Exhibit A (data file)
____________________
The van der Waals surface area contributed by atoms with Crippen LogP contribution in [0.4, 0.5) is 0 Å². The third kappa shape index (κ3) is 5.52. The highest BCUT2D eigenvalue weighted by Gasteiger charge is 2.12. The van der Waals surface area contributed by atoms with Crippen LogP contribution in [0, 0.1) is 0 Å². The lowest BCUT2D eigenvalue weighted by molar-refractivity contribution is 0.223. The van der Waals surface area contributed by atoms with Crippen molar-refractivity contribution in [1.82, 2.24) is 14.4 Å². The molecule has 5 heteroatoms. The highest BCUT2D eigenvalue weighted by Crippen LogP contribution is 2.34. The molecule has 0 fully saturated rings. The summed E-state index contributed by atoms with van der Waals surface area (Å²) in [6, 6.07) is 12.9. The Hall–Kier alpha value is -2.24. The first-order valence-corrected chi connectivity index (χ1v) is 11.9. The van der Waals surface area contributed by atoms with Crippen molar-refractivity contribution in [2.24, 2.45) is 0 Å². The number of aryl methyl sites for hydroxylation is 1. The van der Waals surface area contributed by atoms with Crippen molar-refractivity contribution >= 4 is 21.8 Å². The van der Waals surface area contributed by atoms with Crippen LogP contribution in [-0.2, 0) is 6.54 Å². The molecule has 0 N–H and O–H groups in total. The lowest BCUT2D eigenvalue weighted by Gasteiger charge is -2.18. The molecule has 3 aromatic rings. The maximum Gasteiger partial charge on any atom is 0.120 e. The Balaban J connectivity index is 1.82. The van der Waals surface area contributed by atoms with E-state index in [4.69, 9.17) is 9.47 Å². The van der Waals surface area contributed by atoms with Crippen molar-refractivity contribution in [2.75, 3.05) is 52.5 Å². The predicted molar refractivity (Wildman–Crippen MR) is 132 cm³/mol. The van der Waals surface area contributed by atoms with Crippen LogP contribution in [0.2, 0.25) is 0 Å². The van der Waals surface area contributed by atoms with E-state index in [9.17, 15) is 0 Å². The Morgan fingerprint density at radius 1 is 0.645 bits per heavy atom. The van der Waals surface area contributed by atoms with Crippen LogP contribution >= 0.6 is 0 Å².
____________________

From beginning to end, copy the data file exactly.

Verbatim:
The van der Waals surface area contributed by atoms with Crippen LogP contribution in [0.4, 0.5) is 0 Å². The third kappa shape index (κ3) is 5.52. The highest BCUT2D eigenvalue weighted by Gasteiger charge is 2.12. The van der Waals surface area contributed by atoms with Crippen LogP contribution in [0, 0.1) is 0 Å². The lowest BCUT2D eigenvalue weighted by molar-refractivity contribution is 0.223. The van der Waals surface area contributed by atoms with Crippen molar-refractivity contribution in [1.82, 2.24) is 14.4 Å². The molecule has 5 heteroatoms. The highest BCUT2D eigenvalue weighted by Crippen LogP contribution is 2.34. The molecule has 0 fully saturated rings. The summed E-state index contributed by atoms with van der Waals surface area (Å²) in [6, 6.07) is 12.9. The Hall–Kier alpha value is -2.24. The first-order valence-corrected chi connectivity index (χ1v) is 11.9. The van der Waals surface area contributed by atoms with Crippen molar-refractivity contribution in [2.24, 2.45) is 0 Å². The number of aryl methyl sites for hydroxylation is 1. The van der Waals surface area contributed by atoms with Crippen molar-refractivity contribution >= 4 is 21.8 Å². The van der Waals surface area contributed by atoms with Crippen LogP contribution in [-0.2, 0) is 6.54 Å². The molecule has 0 N–H and O–H groups in total. The lowest BCUT2D eigenvalue weighted by Gasteiger charge is -2.18. The molecule has 3 aromatic rings. The maximum Gasteiger partial charge on any atom is 0.120 e. The Balaban J connectivity index is 1.82. The van der Waals surface area contributed by atoms with E-state index in [4.69, 9.17) is 9.47 Å². The van der Waals surface area contributed by atoms with Crippen molar-refractivity contribution in [2.75, 3.05) is 52.5 Å². The predicted molar refractivity (Wildman–Crippen MR) is 132 cm³/mol. The van der Waals surface area contributed by atoms with Crippen LogP contribution in [0.2, 0.25) is 0 Å². The van der Waals surface area contributed by atoms with E-state index in [9.17, 15) is 0 Å². The Morgan fingerprint density at radius 1 is 0.645 bits per heavy atom. The van der Waals surface area contributed by atoms with Crippen LogP contribution >= 0.6 is 0 Å².